If you could give your younger self advice, what would you say? That’s the concept of 40/20 Vision, a mentoring program where 40-something women advise women in their twenties. Career management, including switching careers, is the topic of discussion in their monthly events here in New York. “Every woman needs an advisory board,” says Christina Vuleta, the founder.

Here’s more information on the Work Revolution Summit, and to learn about upcoming events at the Center for Social Innovation, visit their website.

Photo: Kathryn Minshew, TheMuse.com

Credit: Andrea Chalupa

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Homo sapiens have been on earth for 200,000 years — give or take a few ten-thousand-year stretches. Much of that time is shrouded in the fog of prehistory. What we do know has been pieced together by deciphering the fossil record through the principles of evolutionary theory. Yet new discoveries contain the potential to refashion that knowledge and lead scientists to new, previously unconsidered conclusions.

A set of 8-million-year-old teeth may have done just that. Researchers recently inspected the upper and lower jaw of an ancient European ape. Their conclusions suggest that humanity's forebearers may have arisen in Europe before migrating to Africa, potentially upending a scientific consensus that has stood since Darwin's day.

Rethinking humanity's origin story

The frontispiece of Thomas Huxley's Evidence as to Man's Place in Nature (1863) sketched by natural history artist Benjamin Waterhouse Hawkins. (Photo: Wikimedia Commons)

As reported in New Scientist, the 8- to 9-million-year-old hominin jaw bones were found at Nikiti, northern Greece, in the '90s. Scientists originally pegged the chompers as belonging to a member of Ouranopithecus, an genus of extinct Eurasian ape.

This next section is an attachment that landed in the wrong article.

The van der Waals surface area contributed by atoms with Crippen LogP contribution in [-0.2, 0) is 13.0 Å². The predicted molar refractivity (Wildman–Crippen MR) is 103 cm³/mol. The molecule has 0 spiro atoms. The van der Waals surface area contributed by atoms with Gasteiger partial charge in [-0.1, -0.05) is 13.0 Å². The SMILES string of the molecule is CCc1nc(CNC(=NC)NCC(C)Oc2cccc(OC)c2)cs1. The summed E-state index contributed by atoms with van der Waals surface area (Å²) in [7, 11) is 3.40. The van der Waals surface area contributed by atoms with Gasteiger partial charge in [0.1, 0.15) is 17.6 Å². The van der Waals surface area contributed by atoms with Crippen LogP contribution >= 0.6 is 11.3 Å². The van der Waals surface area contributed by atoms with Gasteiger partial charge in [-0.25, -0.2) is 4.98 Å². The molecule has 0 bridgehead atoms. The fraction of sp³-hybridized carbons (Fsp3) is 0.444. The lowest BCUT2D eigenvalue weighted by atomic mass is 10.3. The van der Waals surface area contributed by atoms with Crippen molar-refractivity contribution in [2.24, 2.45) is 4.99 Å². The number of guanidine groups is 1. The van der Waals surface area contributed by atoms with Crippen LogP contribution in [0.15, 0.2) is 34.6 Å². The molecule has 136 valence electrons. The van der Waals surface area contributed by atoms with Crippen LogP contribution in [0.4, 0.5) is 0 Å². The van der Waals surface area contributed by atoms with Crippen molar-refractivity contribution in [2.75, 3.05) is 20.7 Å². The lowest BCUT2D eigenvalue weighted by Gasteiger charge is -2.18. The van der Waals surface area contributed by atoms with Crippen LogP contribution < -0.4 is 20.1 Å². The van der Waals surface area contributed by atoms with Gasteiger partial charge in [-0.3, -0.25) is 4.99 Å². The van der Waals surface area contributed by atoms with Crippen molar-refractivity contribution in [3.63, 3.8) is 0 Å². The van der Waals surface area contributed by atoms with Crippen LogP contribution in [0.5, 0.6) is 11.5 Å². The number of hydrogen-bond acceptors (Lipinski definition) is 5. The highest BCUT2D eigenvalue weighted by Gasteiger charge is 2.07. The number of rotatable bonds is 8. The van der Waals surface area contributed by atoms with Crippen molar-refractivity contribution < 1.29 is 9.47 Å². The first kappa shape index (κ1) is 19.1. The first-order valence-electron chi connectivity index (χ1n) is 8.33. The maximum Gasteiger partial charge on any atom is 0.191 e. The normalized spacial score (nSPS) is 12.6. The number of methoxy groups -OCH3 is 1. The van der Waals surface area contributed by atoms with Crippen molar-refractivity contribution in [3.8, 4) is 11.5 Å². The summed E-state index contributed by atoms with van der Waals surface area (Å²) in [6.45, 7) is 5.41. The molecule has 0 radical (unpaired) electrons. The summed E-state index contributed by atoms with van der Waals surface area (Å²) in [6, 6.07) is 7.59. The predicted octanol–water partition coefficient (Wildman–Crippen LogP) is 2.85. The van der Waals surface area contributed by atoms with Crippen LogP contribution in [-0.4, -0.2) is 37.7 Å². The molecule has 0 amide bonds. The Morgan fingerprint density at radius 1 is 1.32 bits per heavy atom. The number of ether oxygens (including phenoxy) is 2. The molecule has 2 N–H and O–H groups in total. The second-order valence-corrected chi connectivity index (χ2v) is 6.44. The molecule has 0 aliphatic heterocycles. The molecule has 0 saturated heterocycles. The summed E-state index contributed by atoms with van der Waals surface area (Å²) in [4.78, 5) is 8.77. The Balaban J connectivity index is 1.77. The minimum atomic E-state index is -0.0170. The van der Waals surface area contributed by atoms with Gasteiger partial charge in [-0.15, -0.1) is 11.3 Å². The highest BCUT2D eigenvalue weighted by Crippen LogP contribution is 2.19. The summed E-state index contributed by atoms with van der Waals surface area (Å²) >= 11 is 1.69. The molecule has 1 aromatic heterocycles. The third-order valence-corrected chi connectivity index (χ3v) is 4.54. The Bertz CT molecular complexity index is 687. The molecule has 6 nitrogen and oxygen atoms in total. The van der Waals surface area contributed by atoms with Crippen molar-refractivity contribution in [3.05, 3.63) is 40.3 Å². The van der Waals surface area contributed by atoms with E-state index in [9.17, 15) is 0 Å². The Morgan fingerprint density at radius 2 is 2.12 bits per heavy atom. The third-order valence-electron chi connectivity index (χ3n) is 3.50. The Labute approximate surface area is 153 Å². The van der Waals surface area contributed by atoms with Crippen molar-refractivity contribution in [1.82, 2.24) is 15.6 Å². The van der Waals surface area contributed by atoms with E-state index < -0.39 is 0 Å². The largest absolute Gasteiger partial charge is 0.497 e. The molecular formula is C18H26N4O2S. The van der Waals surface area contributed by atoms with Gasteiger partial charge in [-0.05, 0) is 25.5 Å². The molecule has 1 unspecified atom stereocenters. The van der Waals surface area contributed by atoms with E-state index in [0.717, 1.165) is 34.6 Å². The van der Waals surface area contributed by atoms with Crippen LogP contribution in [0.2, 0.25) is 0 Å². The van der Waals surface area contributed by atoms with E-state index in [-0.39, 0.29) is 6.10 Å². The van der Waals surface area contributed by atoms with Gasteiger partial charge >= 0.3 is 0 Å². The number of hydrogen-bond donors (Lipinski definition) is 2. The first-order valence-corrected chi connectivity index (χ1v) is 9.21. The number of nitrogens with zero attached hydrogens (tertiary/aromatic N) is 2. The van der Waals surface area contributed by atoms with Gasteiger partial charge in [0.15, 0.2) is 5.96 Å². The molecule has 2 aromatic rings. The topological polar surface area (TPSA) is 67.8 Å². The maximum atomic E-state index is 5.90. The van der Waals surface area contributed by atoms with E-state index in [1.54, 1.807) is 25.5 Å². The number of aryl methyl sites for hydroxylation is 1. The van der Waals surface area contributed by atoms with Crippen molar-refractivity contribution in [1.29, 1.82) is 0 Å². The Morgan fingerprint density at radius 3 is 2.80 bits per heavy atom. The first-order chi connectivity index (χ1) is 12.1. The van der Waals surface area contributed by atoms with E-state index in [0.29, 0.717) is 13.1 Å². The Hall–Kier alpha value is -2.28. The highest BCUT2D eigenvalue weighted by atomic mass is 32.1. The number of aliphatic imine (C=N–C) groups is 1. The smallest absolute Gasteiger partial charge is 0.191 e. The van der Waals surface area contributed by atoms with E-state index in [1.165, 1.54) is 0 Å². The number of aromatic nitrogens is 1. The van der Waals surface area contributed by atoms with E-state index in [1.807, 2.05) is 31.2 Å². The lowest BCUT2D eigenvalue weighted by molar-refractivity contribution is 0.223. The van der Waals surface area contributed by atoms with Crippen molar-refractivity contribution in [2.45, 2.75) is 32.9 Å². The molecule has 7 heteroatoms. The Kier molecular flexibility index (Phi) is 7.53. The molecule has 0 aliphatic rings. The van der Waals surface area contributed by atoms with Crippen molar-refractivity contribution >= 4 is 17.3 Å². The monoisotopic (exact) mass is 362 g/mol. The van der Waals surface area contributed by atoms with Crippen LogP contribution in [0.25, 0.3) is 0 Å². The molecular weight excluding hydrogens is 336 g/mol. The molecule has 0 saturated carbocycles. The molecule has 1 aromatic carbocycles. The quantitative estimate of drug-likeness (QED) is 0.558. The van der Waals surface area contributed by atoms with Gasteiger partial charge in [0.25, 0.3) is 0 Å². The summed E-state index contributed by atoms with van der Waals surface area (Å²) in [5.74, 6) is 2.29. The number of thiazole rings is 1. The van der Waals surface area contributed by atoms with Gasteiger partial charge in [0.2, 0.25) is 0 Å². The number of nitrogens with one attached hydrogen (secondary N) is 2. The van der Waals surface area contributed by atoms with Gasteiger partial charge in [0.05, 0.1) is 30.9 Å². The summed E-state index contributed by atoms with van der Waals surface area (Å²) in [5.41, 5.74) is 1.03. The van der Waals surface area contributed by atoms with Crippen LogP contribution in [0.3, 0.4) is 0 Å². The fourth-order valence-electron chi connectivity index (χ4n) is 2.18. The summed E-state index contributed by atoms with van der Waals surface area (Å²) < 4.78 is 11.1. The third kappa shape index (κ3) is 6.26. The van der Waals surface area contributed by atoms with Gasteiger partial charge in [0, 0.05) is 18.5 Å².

David Begun, an anthropologist at the University of Toronto, and his team recently reexamined the jaw bones. They argue that the original identification was incorrect. Based on the fossil's hominin-like canines and premolar roots, they identify that the ape belongs to a previously unknown proto-hominin.

The researchers hypothesize that these proto-hominins were the evolutionary ancestors of another European great ape Graecopithecus, which the same team tentatively identified as an early hominin in 2017. Graecopithecus lived in south-east Europe 7.2 million years ago. If the premise is correct, these hominins would have migrated to Africa 7 million years ago, after undergoing much of their evolutionary development in Europe.

Begun points out that south-east Europe was once occupied by the ancestors of animals like the giraffe and rhino, too. "It's widely agreed that this was the found fauna of most of what we see in Africa today," he told New Scientists. "If the antelopes and giraffes could get into Africa 7 million years ago, why not the apes?"

He recently outlined this idea at a conference of the American Association of Physical Anthropologists.